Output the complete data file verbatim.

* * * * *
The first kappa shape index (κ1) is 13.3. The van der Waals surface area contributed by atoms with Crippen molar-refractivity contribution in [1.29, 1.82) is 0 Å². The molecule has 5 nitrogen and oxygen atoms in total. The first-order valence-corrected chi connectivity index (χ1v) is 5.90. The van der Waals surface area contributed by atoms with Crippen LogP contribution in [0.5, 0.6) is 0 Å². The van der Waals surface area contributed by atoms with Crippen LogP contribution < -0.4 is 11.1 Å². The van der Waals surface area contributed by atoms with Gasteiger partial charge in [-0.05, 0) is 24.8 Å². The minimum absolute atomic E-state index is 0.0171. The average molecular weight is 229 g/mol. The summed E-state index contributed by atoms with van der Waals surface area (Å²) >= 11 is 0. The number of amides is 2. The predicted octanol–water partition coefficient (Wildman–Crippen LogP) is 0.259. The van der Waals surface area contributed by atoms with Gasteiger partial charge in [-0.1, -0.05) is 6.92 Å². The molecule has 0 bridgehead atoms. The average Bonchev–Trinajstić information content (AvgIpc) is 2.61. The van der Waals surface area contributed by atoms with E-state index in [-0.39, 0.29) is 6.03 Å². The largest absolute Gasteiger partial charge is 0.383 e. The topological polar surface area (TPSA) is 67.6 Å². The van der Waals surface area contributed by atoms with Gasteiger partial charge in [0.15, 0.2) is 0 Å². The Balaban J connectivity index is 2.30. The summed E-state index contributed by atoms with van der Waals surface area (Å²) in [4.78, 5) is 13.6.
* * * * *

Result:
The first kappa shape index (κ1) is 13.3. The van der Waals surface area contributed by atoms with Crippen molar-refractivity contribution in [1.29, 1.82) is 0 Å². The molecule has 5 nitrogen and oxygen atoms in total. The first-order valence-corrected chi connectivity index (χ1v) is 5.90. The van der Waals surface area contributed by atoms with Crippen LogP contribution in [0.5, 0.6) is 0 Å². The van der Waals surface area contributed by atoms with Crippen LogP contribution < -0.4 is 11.1 Å². The van der Waals surface area contributed by atoms with Gasteiger partial charge in [-0.05, 0) is 24.8 Å². The minimum absolute atomic E-state index is 0.0171. The average molecular weight is 229 g/mol. The summed E-state index contributed by atoms with van der Waals surface area (Å²) >= 11 is 0. The number of amides is 2. The predicted octanol–water partition coefficient (Wildman–Crippen LogP) is 0.259. The van der Waals surface area contributed by atoms with Gasteiger partial charge in [-0.1, -0.05) is 6.92 Å². The molecule has 0 bridgehead atoms. The average Bonchev–Trinajstić information content (AvgIpc) is 2.61. The van der Waals surface area contributed by atoms with E-state index in [-0.39, 0.29) is 6.03 Å². The largest absolute Gasteiger partial charge is 0.383 e. The topological polar surface area (TPSA) is 67.6 Å². The van der Waals surface area contributed by atoms with Gasteiger partial charge in [0.15, 0.2) is 0 Å². The Balaban J connectivity index is 2.30. The summed E-state index contributed by atoms with van der Waals surface area (Å²) in [4.78, 5) is 13.6.